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Norwalk’s first NPD embedded clinician is on the job

From left, Alexandra Fitzner, LPC, and Norwalk Police Sgt. Sofia Gulino, Thursday in NPD headquarters. (Harold F. Cobin)

NORWALK, Conn. — Alexandra Fitzner has reached out to 25 people in her initial 17 days as Norwalk’s first clinician embedded with the police department, officials said Thursday.

Fitzner is working nine to five, hours that overlap with two police department shifts, to follow up on referrals from patrol officers and connect people with aftercare, said Sgt. Sofia Gulino of the Community Police Services Division. It’s “already a long list” and “it’s been very busy to say the least.”

Video by Harold F. Cobin at end of story

In July, the Common Council awarded Recovery Network of Programs (RNP) a $216,000 contract to emulate services that Norwalk Police Chief Thomas Kulhawik said have been highly successful in Stamford. Funded by federal American Rescue Plan Act (ARPA) money, RNP, a non-profit behavioral healthcare organization that has been serving Fairfield County for 50 years, was expected to provide bilingual social workers – one full-time and one part-time – to work with police.

Officers were dealing with emotionally disturbed people (EDP) and, “Sometimes, the results were tragic,” Mayor Harry Rilling said at a Thursday news conference.

With the pandemic, there was a spike in problems “where people were just frustrated, very isolated, and so forth,” said Rilling, former Norwalk Police Chief. “Many people in the community and nationwide called for leaders to find new ways to better address equity and enhance community police relations. And that’s what this is all about. …We know in Norwalk, the community and the police work very, very well together. But we want to find better ways of enhancing that.”

Rilling noted that years ago Norwalk had a state-run social services agency but that was eliminated. His administration created a community services division and hired Lamond Daniels as the City’s first Chief of Social Services to help connect citizens with resources, he said.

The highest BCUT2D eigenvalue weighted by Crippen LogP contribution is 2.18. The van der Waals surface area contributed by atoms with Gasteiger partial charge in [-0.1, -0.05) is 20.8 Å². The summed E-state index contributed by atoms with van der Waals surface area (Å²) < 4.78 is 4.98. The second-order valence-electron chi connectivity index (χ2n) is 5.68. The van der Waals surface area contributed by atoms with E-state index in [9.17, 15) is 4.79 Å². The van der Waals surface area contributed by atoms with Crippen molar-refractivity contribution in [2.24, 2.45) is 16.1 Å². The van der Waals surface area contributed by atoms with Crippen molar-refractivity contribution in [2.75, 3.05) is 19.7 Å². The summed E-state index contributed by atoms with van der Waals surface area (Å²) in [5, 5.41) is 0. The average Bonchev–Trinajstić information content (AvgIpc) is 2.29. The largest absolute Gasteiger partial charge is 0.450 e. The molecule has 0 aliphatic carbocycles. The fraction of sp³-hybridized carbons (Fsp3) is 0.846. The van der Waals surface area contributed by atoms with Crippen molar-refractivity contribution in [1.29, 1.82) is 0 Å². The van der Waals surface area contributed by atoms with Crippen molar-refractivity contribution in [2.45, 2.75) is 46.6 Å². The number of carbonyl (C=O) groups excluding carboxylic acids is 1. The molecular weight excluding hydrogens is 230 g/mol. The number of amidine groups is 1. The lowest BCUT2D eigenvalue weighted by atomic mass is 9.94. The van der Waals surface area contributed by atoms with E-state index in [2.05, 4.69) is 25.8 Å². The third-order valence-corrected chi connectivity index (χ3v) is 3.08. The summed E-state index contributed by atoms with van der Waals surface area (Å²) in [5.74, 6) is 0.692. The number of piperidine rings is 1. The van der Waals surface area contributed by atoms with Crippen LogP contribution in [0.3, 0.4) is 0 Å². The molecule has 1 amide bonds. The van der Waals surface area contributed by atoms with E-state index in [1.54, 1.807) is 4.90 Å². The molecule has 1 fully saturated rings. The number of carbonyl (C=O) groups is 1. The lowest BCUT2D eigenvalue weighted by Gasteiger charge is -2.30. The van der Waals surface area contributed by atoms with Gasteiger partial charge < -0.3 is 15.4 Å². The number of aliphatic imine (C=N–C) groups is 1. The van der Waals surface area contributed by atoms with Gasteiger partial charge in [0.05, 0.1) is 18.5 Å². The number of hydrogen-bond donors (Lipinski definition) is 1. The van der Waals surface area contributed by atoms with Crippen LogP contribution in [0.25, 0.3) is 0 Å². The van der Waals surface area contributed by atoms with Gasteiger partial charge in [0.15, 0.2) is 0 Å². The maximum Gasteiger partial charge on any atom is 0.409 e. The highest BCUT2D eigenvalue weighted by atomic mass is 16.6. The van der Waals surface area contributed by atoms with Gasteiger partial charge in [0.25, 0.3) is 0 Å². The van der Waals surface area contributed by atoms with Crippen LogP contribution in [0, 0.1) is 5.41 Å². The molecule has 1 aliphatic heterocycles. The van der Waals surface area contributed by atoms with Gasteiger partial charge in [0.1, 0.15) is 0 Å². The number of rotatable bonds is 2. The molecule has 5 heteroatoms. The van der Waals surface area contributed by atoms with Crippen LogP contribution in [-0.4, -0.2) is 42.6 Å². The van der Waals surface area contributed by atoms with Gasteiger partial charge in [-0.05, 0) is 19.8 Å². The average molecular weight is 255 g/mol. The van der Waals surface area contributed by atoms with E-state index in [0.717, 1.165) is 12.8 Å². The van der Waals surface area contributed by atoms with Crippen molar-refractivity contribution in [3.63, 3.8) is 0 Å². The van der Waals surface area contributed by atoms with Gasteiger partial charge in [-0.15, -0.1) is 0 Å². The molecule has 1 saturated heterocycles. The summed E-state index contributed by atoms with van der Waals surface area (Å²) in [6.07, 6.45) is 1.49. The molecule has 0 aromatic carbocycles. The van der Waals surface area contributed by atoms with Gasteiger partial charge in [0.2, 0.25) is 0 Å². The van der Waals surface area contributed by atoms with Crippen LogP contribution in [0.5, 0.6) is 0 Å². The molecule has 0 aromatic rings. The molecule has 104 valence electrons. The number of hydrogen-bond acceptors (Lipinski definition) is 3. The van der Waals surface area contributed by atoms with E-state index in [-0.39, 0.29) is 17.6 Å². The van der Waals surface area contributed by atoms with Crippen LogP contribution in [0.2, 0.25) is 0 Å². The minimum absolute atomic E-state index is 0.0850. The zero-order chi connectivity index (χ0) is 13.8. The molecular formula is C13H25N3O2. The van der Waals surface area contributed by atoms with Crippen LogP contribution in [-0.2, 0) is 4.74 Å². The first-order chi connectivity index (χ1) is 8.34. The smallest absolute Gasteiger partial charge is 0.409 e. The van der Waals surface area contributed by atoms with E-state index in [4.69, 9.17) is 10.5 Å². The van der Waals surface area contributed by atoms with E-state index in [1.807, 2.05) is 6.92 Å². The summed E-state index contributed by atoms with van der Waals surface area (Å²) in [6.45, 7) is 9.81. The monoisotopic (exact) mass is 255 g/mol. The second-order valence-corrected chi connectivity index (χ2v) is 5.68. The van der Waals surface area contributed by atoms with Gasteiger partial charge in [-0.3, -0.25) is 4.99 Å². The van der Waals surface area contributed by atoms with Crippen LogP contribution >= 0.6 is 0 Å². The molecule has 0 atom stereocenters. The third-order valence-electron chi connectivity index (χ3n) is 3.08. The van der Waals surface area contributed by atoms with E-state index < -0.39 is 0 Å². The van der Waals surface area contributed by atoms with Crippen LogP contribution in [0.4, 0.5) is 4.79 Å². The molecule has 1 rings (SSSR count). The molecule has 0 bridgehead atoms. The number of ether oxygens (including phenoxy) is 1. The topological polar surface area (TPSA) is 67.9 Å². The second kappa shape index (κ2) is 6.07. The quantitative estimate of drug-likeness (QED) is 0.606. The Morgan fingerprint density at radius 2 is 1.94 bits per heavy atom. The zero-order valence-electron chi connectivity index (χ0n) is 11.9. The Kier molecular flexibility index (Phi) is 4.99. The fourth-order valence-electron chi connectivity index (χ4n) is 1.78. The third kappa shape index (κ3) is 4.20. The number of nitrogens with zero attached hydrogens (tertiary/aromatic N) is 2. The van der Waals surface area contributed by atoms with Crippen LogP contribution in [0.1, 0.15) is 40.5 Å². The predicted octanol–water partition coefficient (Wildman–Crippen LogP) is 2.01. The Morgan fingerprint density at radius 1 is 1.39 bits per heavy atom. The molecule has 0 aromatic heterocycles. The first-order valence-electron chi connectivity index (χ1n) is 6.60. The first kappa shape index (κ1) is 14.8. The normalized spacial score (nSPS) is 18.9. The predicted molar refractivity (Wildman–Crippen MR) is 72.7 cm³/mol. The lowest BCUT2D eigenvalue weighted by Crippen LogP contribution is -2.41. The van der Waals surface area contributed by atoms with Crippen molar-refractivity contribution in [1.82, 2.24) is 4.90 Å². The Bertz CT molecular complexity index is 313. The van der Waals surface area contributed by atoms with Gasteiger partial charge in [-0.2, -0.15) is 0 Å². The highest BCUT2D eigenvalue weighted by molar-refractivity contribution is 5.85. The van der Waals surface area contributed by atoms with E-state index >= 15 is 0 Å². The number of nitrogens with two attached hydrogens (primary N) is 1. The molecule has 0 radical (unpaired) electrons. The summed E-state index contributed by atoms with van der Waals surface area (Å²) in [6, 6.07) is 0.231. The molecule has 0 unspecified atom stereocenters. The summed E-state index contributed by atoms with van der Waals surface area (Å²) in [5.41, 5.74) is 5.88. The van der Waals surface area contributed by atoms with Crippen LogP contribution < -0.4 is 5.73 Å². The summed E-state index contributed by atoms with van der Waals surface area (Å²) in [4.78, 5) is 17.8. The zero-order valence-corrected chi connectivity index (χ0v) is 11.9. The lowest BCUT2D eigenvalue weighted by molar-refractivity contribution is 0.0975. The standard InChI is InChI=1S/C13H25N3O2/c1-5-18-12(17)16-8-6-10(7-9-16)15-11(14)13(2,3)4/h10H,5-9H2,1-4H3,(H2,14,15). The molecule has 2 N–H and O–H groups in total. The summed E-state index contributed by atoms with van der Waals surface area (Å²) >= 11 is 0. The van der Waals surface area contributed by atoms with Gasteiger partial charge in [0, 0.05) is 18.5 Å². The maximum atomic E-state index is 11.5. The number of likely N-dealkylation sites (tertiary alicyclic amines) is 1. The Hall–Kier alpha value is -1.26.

RNP CEO Jennifer Kolakowski promised a profound positive impact on Norwalk residents.

“We piloted this program initially with the Stamford Police Department and in our first year of operation, we’ve worked with 300 unique individuals, and have provided over 800 interventions and community connections to care while reducing call volume by 20%,” Kolakowski said. “We have no doubt that we will have the same positive outcomes in the city of Norwalk.”

Fitzner, the first clinician hired by RNP, is serving Norwalk as a contract worker and RNP is interviewing candidates for a part-time social worker, making bilingual skills a priority, Gulino said, referring to not only to Spanish language but also Norwalk’s “large Haitian population.”

In Fitzner’s first three weeks, “Officers have already been providing us with a lot of information and people that they wanted us to connect with. And it’s just been it’s so exciting to see how everybody has been welcoming this, not just from the police officers’ standpoint, but also the community standpoint,” Gulino said. It’s about “bridging needs.”

Gulino said that she and Fitzner had walked down the block to Person-to-Person’s facility just before the news conference, to assist in “an incident with a person that we’ve identified in our community as in needy. We assisted the officers and we’re able to bring that to a successful closure.”

The program attempts to address the problem of people being taken to Norwalk Hospital and cycling back out, over and over. Fitzner said she follows up with the hospital to see what resources the person has been connected with, asking what she can do to “make sure they’re getting connected with resources, outpatient wise, and that’s where my role is.”

Fitzner’s official hours are 9-5 but as she learns the role and the city, this may expand “in some ways,” she said. She isn’t going out with police but is following up.

The additional part-time social worker may help with extended hours, Kolakowski said. The program is developing and “it needs to be developed in tandem with what the needs are for the police department.”

“We want to expand our hours and have more people here and more feet on the ground doing it, responding to the calls for service,” like the call to P2P, Gulino said. “But for each person we’re connected to, there’s an entire family behind them that might need services.”

She said, “The majority of the situations that we are able to access and turn good are from the follow ups primarily because on scene when things are very critical and chaotic, a lot of people will not be open to it. When things are more calmed down, then we can actually look at what’s happening.”

Officers can still dial 211 and get a clinician from the Franklin S. Dubois Center in Stamford or the mobile crisis center when there’s a critical incident, Gulino said.

Fitzner can take the lead when the needs are in her area of expertise but Norwalk has a Youth Services Department and when there’s a child involved, “Alex can make that seamless handoff,” Daniels said.